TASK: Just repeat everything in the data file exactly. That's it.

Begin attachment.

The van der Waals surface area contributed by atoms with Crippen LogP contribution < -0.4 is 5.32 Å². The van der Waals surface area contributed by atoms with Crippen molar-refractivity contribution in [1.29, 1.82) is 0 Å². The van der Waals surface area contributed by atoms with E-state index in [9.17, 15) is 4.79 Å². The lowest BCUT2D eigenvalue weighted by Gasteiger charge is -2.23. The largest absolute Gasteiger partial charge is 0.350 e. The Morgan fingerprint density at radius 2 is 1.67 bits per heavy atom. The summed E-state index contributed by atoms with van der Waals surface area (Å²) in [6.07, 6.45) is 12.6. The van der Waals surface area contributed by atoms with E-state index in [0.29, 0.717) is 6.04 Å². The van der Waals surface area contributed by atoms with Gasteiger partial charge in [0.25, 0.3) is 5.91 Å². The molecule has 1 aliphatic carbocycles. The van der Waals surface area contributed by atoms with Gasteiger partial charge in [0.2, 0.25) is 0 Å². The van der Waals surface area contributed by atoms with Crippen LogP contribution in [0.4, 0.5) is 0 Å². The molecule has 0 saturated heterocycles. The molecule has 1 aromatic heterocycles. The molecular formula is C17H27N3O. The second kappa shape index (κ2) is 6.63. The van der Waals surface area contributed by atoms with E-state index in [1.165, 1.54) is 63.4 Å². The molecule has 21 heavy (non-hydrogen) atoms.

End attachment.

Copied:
The van der Waals surface area contributed by atoms with Crippen LogP contribution < -0.4 is 5.32 Å². The van der Waals surface area contributed by atoms with Crippen molar-refractivity contribution in [1.29, 1.82) is 0 Å². The van der Waals surface area contributed by atoms with E-state index in [9.17, 15) is 4.79 Å². The lowest BCUT2D eigenvalue weighted by Gasteiger charge is -2.23. The largest absolute Gasteiger partial charge is 0.350 e. The Morgan fingerprint density at radius 2 is 1.67 bits per heavy atom. The summed E-state index contributed by atoms with van der Waals surface area (Å²) in [6.07, 6.45) is 12.6. The van der Waals surface area contributed by atoms with E-state index in [0.29, 0.717) is 6.04 Å². The van der Waals surface area contributed by atoms with Gasteiger partial charge in [0.25, 0.3) is 5.91 Å². The molecule has 1 aliphatic carbocycles. The van der Waals surface area contributed by atoms with Gasteiger partial charge in [0.2, 0.25) is 0 Å². The van der Waals surface area contributed by atoms with Crippen LogP contribution in [0.4, 0.5) is 0 Å². The molecule has 0 saturated heterocycles. The molecule has 1 aromatic heterocycles. The molecular formula is C17H27N3O. The second kappa shape index (κ2) is 6.63. The van der Waals surface area contributed by atoms with E-state index in [1.165, 1.54) is 63.4 Å². The molecule has 21 heavy (non-hydrogen) atoms.